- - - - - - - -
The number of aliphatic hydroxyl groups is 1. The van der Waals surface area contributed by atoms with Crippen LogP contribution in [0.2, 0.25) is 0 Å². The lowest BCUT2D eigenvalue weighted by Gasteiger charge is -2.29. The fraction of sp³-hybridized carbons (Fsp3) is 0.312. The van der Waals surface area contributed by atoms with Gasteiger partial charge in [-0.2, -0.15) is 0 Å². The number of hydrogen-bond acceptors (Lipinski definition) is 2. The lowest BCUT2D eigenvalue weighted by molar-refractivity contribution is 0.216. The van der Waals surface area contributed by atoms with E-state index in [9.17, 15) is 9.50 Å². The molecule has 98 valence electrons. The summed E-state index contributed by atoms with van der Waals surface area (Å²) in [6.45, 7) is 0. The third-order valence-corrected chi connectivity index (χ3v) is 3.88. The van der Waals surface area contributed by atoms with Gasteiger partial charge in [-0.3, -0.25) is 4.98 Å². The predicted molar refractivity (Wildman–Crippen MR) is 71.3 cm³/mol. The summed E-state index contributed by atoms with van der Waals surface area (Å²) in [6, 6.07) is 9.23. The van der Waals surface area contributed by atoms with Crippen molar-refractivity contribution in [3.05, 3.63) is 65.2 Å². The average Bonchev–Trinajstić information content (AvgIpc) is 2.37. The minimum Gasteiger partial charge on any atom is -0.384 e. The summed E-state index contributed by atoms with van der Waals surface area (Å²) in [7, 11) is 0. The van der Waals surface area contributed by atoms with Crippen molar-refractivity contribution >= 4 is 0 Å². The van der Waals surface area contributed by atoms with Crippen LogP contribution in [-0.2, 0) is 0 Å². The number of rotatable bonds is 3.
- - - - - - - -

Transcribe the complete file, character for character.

The number of aliphatic hydroxyl groups is 1. The van der Waals surface area contributed by atoms with Crippen LogP contribution in [0.2, 0.25) is 0 Å². The lowest BCUT2D eigenvalue weighted by Gasteiger charge is -2.29. The fraction of sp³-hybridized carbons (Fsp3) is 0.312. The van der Waals surface area contributed by atoms with Gasteiger partial charge in [-0.2, -0.15) is 0 Å². The number of hydrogen-bond acceptors (Lipinski definition) is 2. The lowest BCUT2D eigenvalue weighted by molar-refractivity contribution is 0.216. The van der Waals surface area contributed by atoms with E-state index in [9.17, 15) is 9.50 Å². The molecule has 98 valence electrons. The summed E-state index contributed by atoms with van der Waals surface area (Å²) in [6.45, 7) is 0. The third-order valence-corrected chi connectivity index (χ3v) is 3.88. The van der Waals surface area contributed by atoms with Gasteiger partial charge in [-0.3, -0.25) is 4.98 Å². The predicted molar refractivity (Wildman–Crippen MR) is 71.3 cm³/mol. The summed E-state index contributed by atoms with van der Waals surface area (Å²) in [6, 6.07) is 9.23. The van der Waals surface area contributed by atoms with Crippen molar-refractivity contribution in [3.05, 3.63) is 65.2 Å². The average Bonchev–Trinajstić information content (AvgIpc) is 2.37. The minimum Gasteiger partial charge on any atom is -0.384 e. The summed E-state index contributed by atoms with van der Waals surface area (Å²) in [7, 11) is 0. The van der Waals surface area contributed by atoms with Crippen molar-refractivity contribution >= 4 is 0 Å². The van der Waals surface area contributed by atoms with Crippen LogP contribution in [-0.2, 0) is 0 Å². The number of rotatable bonds is 3.